Skip to comments.Twinkies maker Hostess gives unions 'final' offer
Posted on 04/14/2012 6:35:54 PM PDT by Jet Jaguar
The company that makes Twinkies, Wonder bread and Ding Dongs says it's making a final offer to workers to accept cost-cutting before it asks a bankruptcy court to impose the cuts.
Hostess Brands Inc. wants the Teamsters and bakers' unions to accept reduced pension benefits and changes in work rules to lower costs. It wants to outsource some delivery work.
The company said Saturday that if the unions reject the offer, it will push ahead with efforts in bankruptcy court to throw out the unions' collective bargaining agreements. A union official warned that could lead to a strike.
Hostess Brands filed for Chapter 11 protection in January, its second trip through bankruptcy court in less than a decade. A trial to decide the fate of the union contracts is scheduled to start Tuesday.
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There are Lies, Damned Lies, and Statistics... and you seem to be unable to figure out which is which
“Per the US Department of Labor Bureau of Labor Statistics in 2011 only 6.9% of private sector US workers were represented by a union while 37% of public sector workers belonged to unions.”
Yeah....but how many of the 6.9% actually could be exported due to union influence? Labor has been as much of the downfall of the economy as the crooked politicians. I”d slit my grandmother’s throat before I’d join a union or vote for a democRAT!
We’ve always got Little Debby. By they way, I heard from a reliable source that the owner of Little Debby is/was a health nut and would eat his own product.
They will contract with regional bakeries to make their
One day, archaeologists will reconstruct our civilization from Twinkies.
Look up how much the CEO of Walmart makes, then look up how many employees Walmart has. Divide employees into CEO pay and see what you get.
The CEOs pay is negligible on making a dent in the average Walmart employees life.
Next, look up the Forbes top 500 CEOs pay, then divide it by WALMARTS employees (its too hard to figure how many employees the top 500 have.)
Next, look up the Forbes top 400 richest Americans and add up all their estimated wealth. How does it compare with this years deficit?
The point being, that for ALL the focus on the evil rich people, They don't have or make enough to truly influence everybody elses life, if all their money were simply given to everybody else.
This became very clear to me a few years ago during a strike by workers at one of the major grocery store chains in California. I read an article about the strike in one of the national financial magazines, and was surprised at how candid the workers on the picket line were. The vast majority of them admitted that they do their grocery shopping at Wal-Mart ... a major retail chain that has taken a big chunk out of the market share of traditional retail chains and employs non-union labor to keep their costs low.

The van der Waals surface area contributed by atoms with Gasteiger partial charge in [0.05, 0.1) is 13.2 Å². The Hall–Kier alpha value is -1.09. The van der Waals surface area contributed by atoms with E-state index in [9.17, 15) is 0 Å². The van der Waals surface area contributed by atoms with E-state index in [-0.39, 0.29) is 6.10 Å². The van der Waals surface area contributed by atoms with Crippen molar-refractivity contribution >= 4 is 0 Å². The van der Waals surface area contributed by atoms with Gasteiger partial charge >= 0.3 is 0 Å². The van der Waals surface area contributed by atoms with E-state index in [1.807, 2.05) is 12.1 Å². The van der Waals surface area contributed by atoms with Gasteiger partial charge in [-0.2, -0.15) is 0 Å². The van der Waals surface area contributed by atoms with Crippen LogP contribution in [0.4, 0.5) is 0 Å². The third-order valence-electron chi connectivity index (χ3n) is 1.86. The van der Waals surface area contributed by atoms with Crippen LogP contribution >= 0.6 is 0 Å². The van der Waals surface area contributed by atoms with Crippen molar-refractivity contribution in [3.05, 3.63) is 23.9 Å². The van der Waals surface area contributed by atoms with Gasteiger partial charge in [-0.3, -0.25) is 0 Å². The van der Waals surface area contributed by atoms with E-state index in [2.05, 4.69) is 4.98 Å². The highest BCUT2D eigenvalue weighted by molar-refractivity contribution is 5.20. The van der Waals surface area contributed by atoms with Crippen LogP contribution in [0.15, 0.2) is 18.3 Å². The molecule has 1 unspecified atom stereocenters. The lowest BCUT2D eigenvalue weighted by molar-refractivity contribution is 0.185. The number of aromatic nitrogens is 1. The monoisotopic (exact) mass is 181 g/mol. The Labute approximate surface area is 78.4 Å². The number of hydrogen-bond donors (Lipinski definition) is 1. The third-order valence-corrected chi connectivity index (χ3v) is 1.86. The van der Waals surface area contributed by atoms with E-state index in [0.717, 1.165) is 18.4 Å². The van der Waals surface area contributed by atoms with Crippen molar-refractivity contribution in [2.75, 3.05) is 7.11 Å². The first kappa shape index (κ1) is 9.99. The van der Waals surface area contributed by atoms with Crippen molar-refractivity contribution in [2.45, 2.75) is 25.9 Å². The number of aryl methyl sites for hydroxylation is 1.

This goes back to a statement that I've made for a long time about most issues related to U.S. labor. The heart of the problem, as I see it, is that there is a huge gap between what a typical American charges for his labor and what he's willing to pay someone else to do the same job. Is there any less "greed" in that than you see in corporate boardrooms all across this country? I don't think so.
I don't know what the solution is, but it is critical for us to keep in mind that the problem isn't a simple one.
I wonder what comparison could be made from two different angles: (1) the comparison of CEO pay to total company compensation (rather than comparing a single CEO with enormous responsibilities with a single employee with much more limited responsibilities); and (2) the ratio of CEO pay to business volume.
Item (2) is an interesting point because it goes to one of the things that is often overlooked in these comparisons from one generation to the next -- namely, the fact that today's companies are much bigger and do far more business than their predecessors.
Twinkies under assault by Union Ho-Hos!
What must also be considered is the regulatory regime that is choking off business, the lawsuit brigades who bleed companies white, and the ever escalating costs of insurance. These elements are what drives companies elsewhere, not “cheap labor” per se. Labor is only a part of the reasoning.
American workers are still, by far, the most productive in the world. Sadly, our own government, at all levels, does its best to make operating a business (especially manufacturing) very nearly cost prohibitive. Slip-and-fall lawyers take care of the rest...
These are Twinkies we're talking about here....
“Maybe Obama will bail them out?”
And Moosechell can start promoting Twinkies as a health food!
Much of the offshoring of US consumer goods is due to pressure from Wal-Mart. Once great American manufacturers of consumer products (Hanes, Rubbermaid, Corningware for example) have become distributors for Chinese factories. See the story here: http://www.pbs.org/wgbh/pages/frontline/shows/walmart/secrets/wmchina.html
If the unions vote “No” or strike, Hostess should close the plants and sell them. Or, better, offer them to the union to buy and run. See if the union is stupid enough to fall for that.
[Hint: Railway Express Agency’s union did that. REA still went bust because the union “management” couldn’t keep the company afloat and make money when they gave the union “workers” the raise they wanted.]
Is it not illegal for an American to think Twinkies are crap?.....lol.
As it happens, this Jock agrees with you. Never saw the fuss.